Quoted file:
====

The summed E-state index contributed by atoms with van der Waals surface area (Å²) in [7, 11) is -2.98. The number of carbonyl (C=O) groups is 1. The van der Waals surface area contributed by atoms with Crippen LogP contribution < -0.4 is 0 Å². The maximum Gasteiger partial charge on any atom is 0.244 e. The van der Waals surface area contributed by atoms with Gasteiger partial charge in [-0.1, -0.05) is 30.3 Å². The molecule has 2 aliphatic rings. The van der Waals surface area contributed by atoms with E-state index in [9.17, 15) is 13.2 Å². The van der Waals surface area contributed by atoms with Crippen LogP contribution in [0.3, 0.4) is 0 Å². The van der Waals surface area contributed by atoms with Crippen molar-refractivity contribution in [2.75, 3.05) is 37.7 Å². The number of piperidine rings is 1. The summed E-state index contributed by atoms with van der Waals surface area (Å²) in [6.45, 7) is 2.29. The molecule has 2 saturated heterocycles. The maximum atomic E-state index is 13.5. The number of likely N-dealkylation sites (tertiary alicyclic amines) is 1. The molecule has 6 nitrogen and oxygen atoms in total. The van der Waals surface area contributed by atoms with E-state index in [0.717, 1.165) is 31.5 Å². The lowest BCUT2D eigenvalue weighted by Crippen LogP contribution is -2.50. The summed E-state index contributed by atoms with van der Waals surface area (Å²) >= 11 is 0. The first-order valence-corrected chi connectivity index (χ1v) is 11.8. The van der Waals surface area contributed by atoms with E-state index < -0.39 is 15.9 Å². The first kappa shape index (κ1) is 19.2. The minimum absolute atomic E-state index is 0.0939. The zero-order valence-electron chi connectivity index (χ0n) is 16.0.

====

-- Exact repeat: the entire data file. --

The summed E-state index contributed by atoms with van der Waals surface area (Å²) in [7, 11) is -2.98. The number of carbonyl (C=O) groups is 1. The van der Waals surface area contributed by atoms with Crippen LogP contribution < -0.4 is 0 Å². The maximum Gasteiger partial charge on any atom is 0.244 e. The van der Waals surface area contributed by atoms with Gasteiger partial charge in [-0.1, -0.05) is 30.3 Å². The molecule has 2 aliphatic rings. The van der Waals surface area contributed by atoms with E-state index in [9.17, 15) is 13.2 Å². The van der Waals surface area contributed by atoms with Crippen LogP contribution in [0.3, 0.4) is 0 Å². The van der Waals surface area contributed by atoms with Crippen molar-refractivity contribution in [2.75, 3.05) is 37.7 Å². The number of piperidine rings is 1. The summed E-state index contributed by atoms with van der Waals surface area (Å²) in [6.45, 7) is 2.29. The molecule has 2 saturated heterocycles. The maximum atomic E-state index is 13.5. The number of likely N-dealkylation sites (tertiary alicyclic amines) is 1. The molecule has 6 nitrogen and oxygen atoms in total. The van der Waals surface area contributed by atoms with E-state index in [0.717, 1.165) is 31.5 Å². The lowest BCUT2D eigenvalue weighted by Crippen LogP contribution is -2.50. The summed E-state index contributed by atoms with van der Waals surface area (Å²) >= 11 is 0. The first-order valence-corrected chi connectivity index (χ1v) is 11.8. The van der Waals surface area contributed by atoms with E-state index < -0.39 is 15.9 Å². The first kappa shape index (κ1) is 19.2. The minimum absolute atomic E-state index is 0.0939. The zero-order valence-electron chi connectivity index (χ0n) is 16.0.